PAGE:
City of residence: Warner Robins
Occupation: Retired civil service
Q: You slept in your car Nov. 14 -- how was it?
A: Cold. And really uncomfortable.
Q: Family Promise’s Nov. 14 Car City event. What was that?
A: An effort to raise funds and bring awareness to homelessness in Houston County. Plus it helped us experience to a very small degree what it’s like. There were about 60 or 70 of us who spent the night in our cars in the parking lot at Central Georgia Technical College on Cohen Walker Drive.
Q: Briefly, what is Family Promise?
A: It’s a local affiliate of a national organization that lets churches provide shelter, meals and support services to families with children who don’t have homes.
Q: Is there really a homeless problem in Houston County?
A: Definitely. Family Promise started here when Shirley Bowen heard there were 360 homeless children enrolled in Houston County schools. I know I never saw homeless people until my husband became a trustee at our church and we came down to it at different times and would see people sleeping in the doorways.
Q: You signed up for Car City back in August. Ever imagine it would be so cold?
A: Not at all! I think it was 30 degrees, but I’m glad it was cold and uncomfortable. That way we felt it and it brought a little more reality and understanding. I laid there and with every complaint that went through my mind I thought, “What do I have to complain about? It’s my choice to be here and in the morning I get to go home and take a hot bath. Homeless people don’t even have the luxury of a cold shower.”
Q: Sleep OK?
A: Better than I thought, I guess. On and off through the night. It was miserable, though.
Q: Car City was a “what if” situation. Still, did you get any insights?
A: When I stretched out in my vehicle and could feel each rib and couldn’t turn and get comfortable, I realized at least I had all the blankets I wanted and wasn’t laying on a freezing street. And I wasn’t worried about someone taking my blanket. It almost embarrasses me to say this, but we had police sitting there and security people watching over us and, in reality, homeless people would be worried about even finding a safe place they could sleep. At least I wasn’t afraid to sleep when I could.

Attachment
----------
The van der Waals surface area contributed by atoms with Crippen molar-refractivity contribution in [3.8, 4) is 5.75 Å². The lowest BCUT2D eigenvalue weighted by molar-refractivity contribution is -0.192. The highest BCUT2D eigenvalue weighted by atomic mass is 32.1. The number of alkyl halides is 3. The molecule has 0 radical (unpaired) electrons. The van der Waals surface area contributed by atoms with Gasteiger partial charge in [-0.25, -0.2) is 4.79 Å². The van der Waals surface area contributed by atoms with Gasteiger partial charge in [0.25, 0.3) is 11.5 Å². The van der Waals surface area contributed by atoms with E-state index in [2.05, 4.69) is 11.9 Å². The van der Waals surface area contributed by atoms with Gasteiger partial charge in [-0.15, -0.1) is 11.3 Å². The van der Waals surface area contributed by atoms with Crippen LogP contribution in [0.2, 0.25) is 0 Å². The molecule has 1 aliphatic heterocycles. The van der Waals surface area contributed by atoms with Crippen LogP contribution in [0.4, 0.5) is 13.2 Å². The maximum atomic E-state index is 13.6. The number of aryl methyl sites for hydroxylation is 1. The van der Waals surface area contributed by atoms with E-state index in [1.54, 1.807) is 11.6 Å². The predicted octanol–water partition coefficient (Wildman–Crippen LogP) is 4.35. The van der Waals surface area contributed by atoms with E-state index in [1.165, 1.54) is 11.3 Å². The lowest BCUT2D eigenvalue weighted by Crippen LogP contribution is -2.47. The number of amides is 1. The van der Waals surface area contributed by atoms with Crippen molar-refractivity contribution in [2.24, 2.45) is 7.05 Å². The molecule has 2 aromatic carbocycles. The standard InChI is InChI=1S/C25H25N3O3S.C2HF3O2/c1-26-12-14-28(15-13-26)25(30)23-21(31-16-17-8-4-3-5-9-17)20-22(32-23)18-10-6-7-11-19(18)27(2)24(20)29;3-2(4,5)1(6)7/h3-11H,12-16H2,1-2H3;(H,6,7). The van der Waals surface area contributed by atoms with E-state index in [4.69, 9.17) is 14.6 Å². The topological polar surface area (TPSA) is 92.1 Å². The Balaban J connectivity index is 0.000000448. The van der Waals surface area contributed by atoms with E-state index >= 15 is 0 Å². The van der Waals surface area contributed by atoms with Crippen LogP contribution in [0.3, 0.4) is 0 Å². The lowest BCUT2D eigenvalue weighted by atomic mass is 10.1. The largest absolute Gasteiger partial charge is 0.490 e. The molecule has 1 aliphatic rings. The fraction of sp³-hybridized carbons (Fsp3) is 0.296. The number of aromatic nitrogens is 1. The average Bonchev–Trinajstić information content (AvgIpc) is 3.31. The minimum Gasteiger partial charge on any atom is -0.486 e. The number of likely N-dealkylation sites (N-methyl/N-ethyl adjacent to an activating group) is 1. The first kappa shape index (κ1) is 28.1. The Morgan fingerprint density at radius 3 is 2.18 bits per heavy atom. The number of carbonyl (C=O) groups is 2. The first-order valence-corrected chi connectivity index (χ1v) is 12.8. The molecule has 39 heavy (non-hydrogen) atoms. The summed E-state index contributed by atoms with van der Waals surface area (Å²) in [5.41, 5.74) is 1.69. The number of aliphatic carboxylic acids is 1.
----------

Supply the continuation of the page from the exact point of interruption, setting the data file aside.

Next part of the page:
Q: Any other thoughts?
A: Probably most of all, I was thinking how I only had myself to worry about. I didn’t have to worry about my child who was cold and uncomfortable and hungry or possibly in harm’s way. About how I may have failed them or given them the benefits most people have. And I wasn’t alone. I had a friend who stayed with me and I guess a lot of homeless people just feel so alone.
Q: Glad you did it?
A: Of course. Things like this make us look at things we may rather not look at, but we have to. This created awareness. I had a good job at the base and am OK now, but I can’t just hoard my blessings. We’re all responsible to be blessing to others. We have to take some of our blessings and give them away.
Answers may have been edited for length and clarity. Compiled by Michael W. Pannell. Contact him at firstname.lastname@example.org.